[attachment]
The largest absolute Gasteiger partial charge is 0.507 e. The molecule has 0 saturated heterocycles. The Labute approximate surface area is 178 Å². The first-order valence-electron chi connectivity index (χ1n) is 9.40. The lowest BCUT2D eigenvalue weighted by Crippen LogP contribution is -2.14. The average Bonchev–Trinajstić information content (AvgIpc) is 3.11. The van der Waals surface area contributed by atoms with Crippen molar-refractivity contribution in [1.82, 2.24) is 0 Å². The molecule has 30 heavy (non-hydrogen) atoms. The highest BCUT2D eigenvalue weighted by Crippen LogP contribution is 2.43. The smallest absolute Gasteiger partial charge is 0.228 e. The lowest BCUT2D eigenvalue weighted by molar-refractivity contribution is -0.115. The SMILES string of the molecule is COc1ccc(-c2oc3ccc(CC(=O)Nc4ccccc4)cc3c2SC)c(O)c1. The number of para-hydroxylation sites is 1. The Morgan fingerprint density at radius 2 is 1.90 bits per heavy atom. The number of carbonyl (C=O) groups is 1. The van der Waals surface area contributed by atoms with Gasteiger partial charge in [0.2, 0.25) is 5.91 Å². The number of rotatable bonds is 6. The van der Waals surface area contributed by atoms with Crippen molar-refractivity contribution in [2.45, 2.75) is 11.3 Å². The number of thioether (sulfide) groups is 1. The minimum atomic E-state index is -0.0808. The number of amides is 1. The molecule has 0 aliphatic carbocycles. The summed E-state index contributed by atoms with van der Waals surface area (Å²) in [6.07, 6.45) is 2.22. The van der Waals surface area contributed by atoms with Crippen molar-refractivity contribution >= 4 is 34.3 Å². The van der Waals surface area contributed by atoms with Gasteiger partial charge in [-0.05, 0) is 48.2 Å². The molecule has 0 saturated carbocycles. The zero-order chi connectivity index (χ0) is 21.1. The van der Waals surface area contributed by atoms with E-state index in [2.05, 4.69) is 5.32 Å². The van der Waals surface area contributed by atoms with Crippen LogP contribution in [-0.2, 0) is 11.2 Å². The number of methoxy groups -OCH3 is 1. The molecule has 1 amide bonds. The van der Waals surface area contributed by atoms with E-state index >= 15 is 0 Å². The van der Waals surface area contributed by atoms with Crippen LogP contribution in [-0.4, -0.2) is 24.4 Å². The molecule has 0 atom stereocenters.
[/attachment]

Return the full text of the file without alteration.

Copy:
The largest absolute Gasteiger partial charge is 0.507 e. The molecule has 0 saturated heterocycles. The Labute approximate surface area is 178 Å². The first-order valence-electron chi connectivity index (χ1n) is 9.40. The lowest BCUT2D eigenvalue weighted by Crippen LogP contribution is -2.14. The average Bonchev–Trinajstić information content (AvgIpc) is 3.11. The van der Waals surface area contributed by atoms with Crippen molar-refractivity contribution in [1.82, 2.24) is 0 Å². The molecule has 30 heavy (non-hydrogen) atoms. The highest BCUT2D eigenvalue weighted by Crippen LogP contribution is 2.43. The smallest absolute Gasteiger partial charge is 0.228 e. The lowest BCUT2D eigenvalue weighted by molar-refractivity contribution is -0.115. The SMILES string of the molecule is COc1ccc(-c2oc3ccc(CC(=O)Nc4ccccc4)cc3c2SC)c(O)c1. The number of para-hydroxylation sites is 1. The Morgan fingerprint density at radius 2 is 1.90 bits per heavy atom. The number of carbonyl (C=O) groups is 1. The van der Waals surface area contributed by atoms with Gasteiger partial charge in [0.2, 0.25) is 5.91 Å². The number of rotatable bonds is 6. The van der Waals surface area contributed by atoms with Crippen molar-refractivity contribution in [2.45, 2.75) is 11.3 Å². The number of thioether (sulfide) groups is 1. The minimum atomic E-state index is -0.0808. The number of amides is 1. The molecule has 0 aliphatic carbocycles. The summed E-state index contributed by atoms with van der Waals surface area (Å²) in [6.07, 6.45) is 2.22. The van der Waals surface area contributed by atoms with Crippen molar-refractivity contribution >= 4 is 34.3 Å². The van der Waals surface area contributed by atoms with Gasteiger partial charge in [-0.05, 0) is 48.2 Å². The molecule has 0 saturated carbocycles. The zero-order chi connectivity index (χ0) is 21.1. The van der Waals surface area contributed by atoms with E-state index in [2.05, 4.69) is 5.32 Å². The van der Waals surface area contributed by atoms with Crippen LogP contribution in [-0.2, 0) is 11.2 Å². The number of methoxy groups -OCH3 is 1. The molecule has 1 amide bonds. The van der Waals surface area contributed by atoms with E-state index >= 15 is 0 Å². The van der Waals surface area contributed by atoms with Crippen LogP contribution in [-0.4, -0.2) is 24.4 Å². The molecule has 0 atom stereocenters.